There is a clear relationship between an individual’s mental toughness and their ability both to get a job and to get thejob they want. Higher mentally tough persons are more competitive. There is evidence to show that programmes in further and higher education which attend to qualifications and skills but not emotional resilience, do not deliver promised results. This is particularly effective with the use of career guidance tools such as Carrus.

Completion/Drop-Out rates.

Several studies show a strong link between mental toughness and the extent to which a student will stick with a programme of study or work and will see it through to a conclusion.

Measuring Mental Toughness and its Applications

The MTQ48 was created to meet a very tangible need in the occupational world. It sought to respond to four questions increasingly at the front of the minds of most senior managers:

  1. Why is it some people handle stressors, pressure and challenge well and others do not?
  2. Can we measure where people have strengths and weaknesses in these matters?
  3. Can we do something to improve “mental toughness” in people to improve their performance?
  4. Can we evaluate the effectiveness of interventions which are all claimed to be effective?

More than eight years of careful and innovative research enabled Peter Clough and Keith Earle to emerge with a tool that allowed these questions, and others, to be answered positively and effectively. Initially, the concept and the measure was applied mainly in the occupational world, looking at developing employees and managers to perform effectively, especially in challenging environments (e.g. emergency services,) and in adverse circumstances, (e.g. the Z008/9 economic downturn and now today’s Corona Virus). These are obvious applications for mental toughness and MTQ48.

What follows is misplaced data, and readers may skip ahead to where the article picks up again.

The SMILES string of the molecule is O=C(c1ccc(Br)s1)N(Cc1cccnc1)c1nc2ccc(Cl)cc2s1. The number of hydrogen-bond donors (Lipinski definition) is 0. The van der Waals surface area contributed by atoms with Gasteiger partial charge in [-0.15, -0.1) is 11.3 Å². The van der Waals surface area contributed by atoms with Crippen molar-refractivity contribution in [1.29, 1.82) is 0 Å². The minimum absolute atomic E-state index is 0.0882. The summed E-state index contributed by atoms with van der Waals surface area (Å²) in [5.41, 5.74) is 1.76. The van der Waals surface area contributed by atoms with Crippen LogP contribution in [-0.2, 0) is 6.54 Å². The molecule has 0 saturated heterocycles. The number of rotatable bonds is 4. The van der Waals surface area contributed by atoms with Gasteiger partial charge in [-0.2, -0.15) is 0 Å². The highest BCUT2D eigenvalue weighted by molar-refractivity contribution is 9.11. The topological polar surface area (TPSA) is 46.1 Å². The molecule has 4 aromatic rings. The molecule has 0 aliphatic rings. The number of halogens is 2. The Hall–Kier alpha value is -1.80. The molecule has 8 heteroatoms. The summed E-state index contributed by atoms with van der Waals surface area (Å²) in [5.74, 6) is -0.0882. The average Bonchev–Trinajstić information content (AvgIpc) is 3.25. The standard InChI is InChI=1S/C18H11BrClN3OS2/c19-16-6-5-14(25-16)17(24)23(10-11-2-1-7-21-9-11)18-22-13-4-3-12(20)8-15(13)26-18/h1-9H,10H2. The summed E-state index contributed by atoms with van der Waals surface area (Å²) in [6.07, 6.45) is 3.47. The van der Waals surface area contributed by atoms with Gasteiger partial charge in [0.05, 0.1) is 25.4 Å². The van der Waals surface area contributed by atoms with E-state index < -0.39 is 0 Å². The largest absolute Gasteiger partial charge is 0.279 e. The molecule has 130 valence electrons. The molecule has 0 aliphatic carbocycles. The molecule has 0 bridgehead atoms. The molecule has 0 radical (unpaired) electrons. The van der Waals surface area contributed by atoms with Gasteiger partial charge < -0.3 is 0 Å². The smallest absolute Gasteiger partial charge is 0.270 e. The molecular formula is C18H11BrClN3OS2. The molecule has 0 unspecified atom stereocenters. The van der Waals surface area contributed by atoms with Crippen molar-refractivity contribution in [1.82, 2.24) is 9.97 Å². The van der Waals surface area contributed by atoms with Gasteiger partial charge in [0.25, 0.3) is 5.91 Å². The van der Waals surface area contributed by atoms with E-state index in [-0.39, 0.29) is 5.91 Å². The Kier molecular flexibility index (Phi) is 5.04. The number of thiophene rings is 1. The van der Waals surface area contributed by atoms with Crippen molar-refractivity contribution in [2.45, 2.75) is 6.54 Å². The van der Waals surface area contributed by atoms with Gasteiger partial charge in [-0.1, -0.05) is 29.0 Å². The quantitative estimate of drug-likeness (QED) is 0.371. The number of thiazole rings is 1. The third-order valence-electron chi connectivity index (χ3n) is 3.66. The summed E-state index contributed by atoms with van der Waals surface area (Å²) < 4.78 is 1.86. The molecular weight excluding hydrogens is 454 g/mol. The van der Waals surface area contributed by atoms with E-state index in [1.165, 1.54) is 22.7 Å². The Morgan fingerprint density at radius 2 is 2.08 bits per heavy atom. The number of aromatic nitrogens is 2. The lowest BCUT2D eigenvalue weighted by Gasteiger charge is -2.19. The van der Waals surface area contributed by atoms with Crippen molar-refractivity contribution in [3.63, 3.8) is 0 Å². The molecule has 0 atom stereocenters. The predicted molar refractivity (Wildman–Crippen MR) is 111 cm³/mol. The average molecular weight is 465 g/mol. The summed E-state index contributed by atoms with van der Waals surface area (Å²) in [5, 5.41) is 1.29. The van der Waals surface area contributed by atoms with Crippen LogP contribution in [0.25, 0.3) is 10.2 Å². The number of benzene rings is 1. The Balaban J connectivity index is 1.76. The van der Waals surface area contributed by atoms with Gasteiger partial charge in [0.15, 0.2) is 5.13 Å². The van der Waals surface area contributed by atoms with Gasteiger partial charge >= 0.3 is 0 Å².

The MTQ48 is a 48-item questionnaire which takes about 10—minutes to complete. lt is:

  • Extremely easy to use. The questionnaire uses a 5 point Likert scale to capture responses. The test is available in online format or
    paper and pencil format.
  • Accessible. The reading age for the item databank is 9+ years of age. Language in the reports is such that the reports can be read
    and understood by those who are not trained psychologists.
  • Quick. Test results are processed immediately online and expert reports are immediately available.
  • Cost effective. The price structure enables users to be relaxed about frequent use of the measure.
  • User-friendly reports. Several expert reports are available to the test user.
  • Reliable. A technical term to indicate whether MTQ measures mental toughness consistently. The reliability score for MTQ overall is
    0.90, which is generally acknowledged as high.
  • Valid. Another key technical term which indicates whether it measures what it claims to measure. The concurrent validity score for
    MTQ48 overall and its scales range from 0.25 to 0.42, which again is generally acknowledged as high.